Even People Who No Longer Menstruate Saw COVID Vaccine-Related Period Symptoms, Research Shows

The new findings “underscore the importance of including gender-diverse people” in research.

Hand holding vaccine with menstrual pad on background and red circles
Photo: Alex Sandoval

Even people who don't typically menstruate—including transgender people, people on long-acting contraceptives, and post-menopausal women—have experienced menstrual changes and unexpected bleeding after receiving a COVID-19 vaccine, new preliminary research shows.

The new study, published on preprint server MedRxiv, sought to expand on existing research of the effects of COVID-19 vaccines on menstrual cycles, which until now focused primarily on cisgender women who menstruate.

"It's important to examine the impacts of COVID-19 vaccination on menstruation and breakthrough bleeding in people who are not [cisgender] women because they are too often left out of the discussion," first study author Katharine Lee, PhD, a postdoctoral research scholar in the division of public health sciences at Washington University, said in a press release. "I hope that this study adds to the increasing evidence that maybe we should include periods as part of vaccine research more broadly. Our findings also underscore the importance of including gender-diverse people when we study parts of biology that are closely linked with sex-based reproductive physiology like periods."

Formerly Menstruating People and Unexpected Bleeding

The new research, conducted by scientists at the University of Illinois at Urbana-Champaign and Washington University St. Louis School of Medicine, aimed to take a broader look at who experienced menstrual changes following COVID-19 vaccination.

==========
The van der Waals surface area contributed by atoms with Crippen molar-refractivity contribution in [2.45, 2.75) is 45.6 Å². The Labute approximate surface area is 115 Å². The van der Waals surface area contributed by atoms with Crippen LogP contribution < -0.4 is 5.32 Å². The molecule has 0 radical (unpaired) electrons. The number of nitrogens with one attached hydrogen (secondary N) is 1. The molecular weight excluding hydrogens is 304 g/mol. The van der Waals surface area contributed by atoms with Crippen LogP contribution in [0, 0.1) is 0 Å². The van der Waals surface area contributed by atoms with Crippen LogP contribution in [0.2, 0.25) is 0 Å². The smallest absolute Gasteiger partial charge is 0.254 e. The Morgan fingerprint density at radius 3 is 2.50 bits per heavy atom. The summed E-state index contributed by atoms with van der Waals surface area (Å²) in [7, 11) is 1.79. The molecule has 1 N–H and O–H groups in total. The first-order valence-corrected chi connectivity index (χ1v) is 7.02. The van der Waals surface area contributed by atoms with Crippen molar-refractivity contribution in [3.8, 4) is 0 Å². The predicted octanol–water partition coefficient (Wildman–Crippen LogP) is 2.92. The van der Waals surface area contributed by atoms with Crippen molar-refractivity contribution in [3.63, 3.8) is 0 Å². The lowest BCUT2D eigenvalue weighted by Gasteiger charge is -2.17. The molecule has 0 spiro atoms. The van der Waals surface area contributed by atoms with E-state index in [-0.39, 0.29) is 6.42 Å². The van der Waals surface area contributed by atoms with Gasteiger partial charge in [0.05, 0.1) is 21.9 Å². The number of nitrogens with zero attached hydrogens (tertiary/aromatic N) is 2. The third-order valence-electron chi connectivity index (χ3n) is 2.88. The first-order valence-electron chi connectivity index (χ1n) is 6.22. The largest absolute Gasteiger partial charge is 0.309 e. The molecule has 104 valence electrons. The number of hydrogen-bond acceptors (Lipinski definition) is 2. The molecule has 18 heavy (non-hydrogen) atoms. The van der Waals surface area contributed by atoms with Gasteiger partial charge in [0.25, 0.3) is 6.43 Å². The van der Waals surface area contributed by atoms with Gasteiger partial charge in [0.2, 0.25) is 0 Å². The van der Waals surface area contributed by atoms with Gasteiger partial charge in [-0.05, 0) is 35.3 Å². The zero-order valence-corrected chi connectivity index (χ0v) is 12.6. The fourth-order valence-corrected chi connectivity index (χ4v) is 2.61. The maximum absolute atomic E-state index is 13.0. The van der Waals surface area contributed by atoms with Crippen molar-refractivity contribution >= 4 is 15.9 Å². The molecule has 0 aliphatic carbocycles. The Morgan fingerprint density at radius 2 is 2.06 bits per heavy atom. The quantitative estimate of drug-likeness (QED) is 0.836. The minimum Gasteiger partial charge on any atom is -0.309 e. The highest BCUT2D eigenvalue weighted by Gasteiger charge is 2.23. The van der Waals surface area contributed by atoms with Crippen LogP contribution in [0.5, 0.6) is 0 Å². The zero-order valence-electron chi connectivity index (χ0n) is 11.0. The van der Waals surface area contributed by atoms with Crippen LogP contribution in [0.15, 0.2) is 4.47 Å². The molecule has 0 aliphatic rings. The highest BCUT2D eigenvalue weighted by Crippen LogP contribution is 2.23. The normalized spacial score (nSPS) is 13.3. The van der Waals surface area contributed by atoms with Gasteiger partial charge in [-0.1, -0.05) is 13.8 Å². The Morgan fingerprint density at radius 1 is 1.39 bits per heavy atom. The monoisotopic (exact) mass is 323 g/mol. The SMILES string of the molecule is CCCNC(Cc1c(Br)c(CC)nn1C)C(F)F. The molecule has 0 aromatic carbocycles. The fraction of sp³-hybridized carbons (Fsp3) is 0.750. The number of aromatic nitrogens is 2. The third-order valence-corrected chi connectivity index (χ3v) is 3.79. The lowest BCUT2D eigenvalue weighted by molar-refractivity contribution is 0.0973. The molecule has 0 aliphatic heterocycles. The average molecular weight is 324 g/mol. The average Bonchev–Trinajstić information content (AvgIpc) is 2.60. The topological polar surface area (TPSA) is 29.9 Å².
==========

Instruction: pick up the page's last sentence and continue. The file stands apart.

To do this, the research team distributed an online survey about post-vaccination menstrual experiences to 160,000 people between the ages of 18 and 80. All of the participants were fully vaccinated and, to the best of their knowledge, had not contracted COVID-19. The participants were asked to share details about their menstrual cycles along with their gender identity. Of the 39,129 participants who responded to the survey, 35,572 identified as women, while 3,557 identified as gender diverse.

Among people who were menstruating regularly at the time of the survey, 56% reported experiencing irregular menstrual symptoms; most commonly heavier bleeding.

Non-menstruating people were split into two groups: premenopausal people (individuals using long-acting reversible contraceptives and/or gender-affirming treatment that suppresses menstruation) and post-menopausal people over the age of 55 who had not menstruated in over a year prior to COVID-19 vaccination.

Of the people not menstruating due to gender-affirming hormones, 39% experienced breakthrough bleeding; 71% of people on long-acting contraceptives also experienced breakthrough bleeding. Some also experienced chest or breast soreness (9%) and 46% experienced other symptoms common with menstruation, like cramping and bloating. Among post-menopausal people, 66% experienced unexpected bleeding, despite not having menstruated for an extended period of time.

It's also worth noting that some demographics were more likely to experience changes to menstruation than others: Those who were older, Hispanic, had been diagnosed with a reproductive condition (like endometriosis, fibroids, or PCOS), used hormonal contraception, or previously had been pregnant were more likely to experience heavier periods. In addition, people who experienced more side effects after the shots—like fever or fatigue—had a greater chance of experiencing menstrual changes, as well.

Inflammation, Blood Flow Changes May Disrupt Menstruation